In that scenario the aggregate, quantitative view surfaced by augmented analytics can be used to enrich and inform individual (qualitative) customer conversations by contextualising their circumstances and experiences against the wider dataset, moving us forward from empathy (not that empathy should be taken for granted) to a data-informed dialogue.


Getting the balance right

The second point sat well with the wider discussion as to the relationship between research and data.

For Scott it is critical that analysts and marketers don’t get too comfortable with the view from their best and most engaged customers but rather work to reach those prospects who may have dropped out of the process, or lapsed customers, to gain alternative perspectives and insights.

For Robert at Currys, this is consistent with an approach that seeks to fill the gaps in our understanding by reaching out to external, alternative data sources beyond our proprietary holdings. That could require primary research, access to external datasets, horizon scanning (trends) or similar.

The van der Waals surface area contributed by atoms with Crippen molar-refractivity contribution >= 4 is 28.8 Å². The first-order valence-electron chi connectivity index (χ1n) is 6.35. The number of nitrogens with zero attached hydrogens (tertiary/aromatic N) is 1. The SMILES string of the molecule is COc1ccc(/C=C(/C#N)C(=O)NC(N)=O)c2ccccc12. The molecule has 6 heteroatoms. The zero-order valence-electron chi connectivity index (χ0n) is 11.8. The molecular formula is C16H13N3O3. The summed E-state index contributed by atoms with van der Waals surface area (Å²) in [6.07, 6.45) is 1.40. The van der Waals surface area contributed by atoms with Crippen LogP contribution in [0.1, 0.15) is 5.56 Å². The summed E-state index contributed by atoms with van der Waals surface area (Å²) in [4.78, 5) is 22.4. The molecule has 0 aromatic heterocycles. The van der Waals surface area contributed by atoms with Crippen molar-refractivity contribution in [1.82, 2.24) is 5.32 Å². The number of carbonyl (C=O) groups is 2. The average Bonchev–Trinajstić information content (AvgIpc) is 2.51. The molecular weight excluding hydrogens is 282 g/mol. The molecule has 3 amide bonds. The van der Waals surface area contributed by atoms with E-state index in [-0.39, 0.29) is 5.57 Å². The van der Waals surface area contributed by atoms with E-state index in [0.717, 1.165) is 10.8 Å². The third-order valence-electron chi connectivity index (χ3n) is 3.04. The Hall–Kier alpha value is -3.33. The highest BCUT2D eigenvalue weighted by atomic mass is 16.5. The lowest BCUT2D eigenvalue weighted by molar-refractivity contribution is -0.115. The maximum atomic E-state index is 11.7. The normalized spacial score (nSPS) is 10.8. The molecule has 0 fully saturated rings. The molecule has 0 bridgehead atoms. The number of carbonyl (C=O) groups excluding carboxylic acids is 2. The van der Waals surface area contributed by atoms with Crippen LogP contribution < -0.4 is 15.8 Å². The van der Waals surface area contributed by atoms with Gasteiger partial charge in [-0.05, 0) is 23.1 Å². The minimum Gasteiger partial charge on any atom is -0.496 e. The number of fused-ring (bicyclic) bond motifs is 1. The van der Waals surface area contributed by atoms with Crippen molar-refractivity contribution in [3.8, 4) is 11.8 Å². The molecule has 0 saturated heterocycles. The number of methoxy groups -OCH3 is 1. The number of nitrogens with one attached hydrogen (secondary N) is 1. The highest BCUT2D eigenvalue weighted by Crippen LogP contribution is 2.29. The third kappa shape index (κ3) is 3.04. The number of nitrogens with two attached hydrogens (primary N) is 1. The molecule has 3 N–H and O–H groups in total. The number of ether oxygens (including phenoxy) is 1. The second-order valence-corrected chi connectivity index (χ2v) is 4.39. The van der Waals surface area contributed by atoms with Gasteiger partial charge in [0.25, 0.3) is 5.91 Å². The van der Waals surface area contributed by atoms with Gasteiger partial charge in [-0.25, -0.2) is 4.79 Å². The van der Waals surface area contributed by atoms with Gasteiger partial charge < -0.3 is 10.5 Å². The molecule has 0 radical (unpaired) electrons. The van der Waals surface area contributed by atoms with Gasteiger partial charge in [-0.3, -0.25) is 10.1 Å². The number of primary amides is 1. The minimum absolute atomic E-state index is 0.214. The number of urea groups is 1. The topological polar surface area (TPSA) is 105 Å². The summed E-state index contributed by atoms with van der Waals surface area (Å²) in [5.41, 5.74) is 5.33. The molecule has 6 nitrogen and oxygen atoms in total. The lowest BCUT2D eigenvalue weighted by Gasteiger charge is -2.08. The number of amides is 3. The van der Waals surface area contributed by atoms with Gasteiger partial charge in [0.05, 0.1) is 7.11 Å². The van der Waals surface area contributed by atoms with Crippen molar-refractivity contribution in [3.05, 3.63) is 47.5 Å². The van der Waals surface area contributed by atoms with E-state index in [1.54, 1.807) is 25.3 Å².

Most important here is the appreciation that our data does not always hold all of the answers and we must be willing to go elsewhere to develop our understanding.

Chris at Gymshark was very clear that in his view data is fantastic in addressing the here and now with real-time data flows critical to dynamic optimisation. However, when it comes to brand building and story-telling, real-time data is far from the vital ingredient. What is needed here are direct stakeholder conversations, with a skilled researcher able to elicit deeper insights into motivations and needs.

There is also a concern that with a singular focus on data we will only ever cater to the mainstream, the norms, the status quo. That is the nature of patterns of course. If we are to reach out to outsiders or to think about what comes next we need a more finely hewn lens, we need to dig into the experiences of minority audiences – especially critical in terms of inclusion.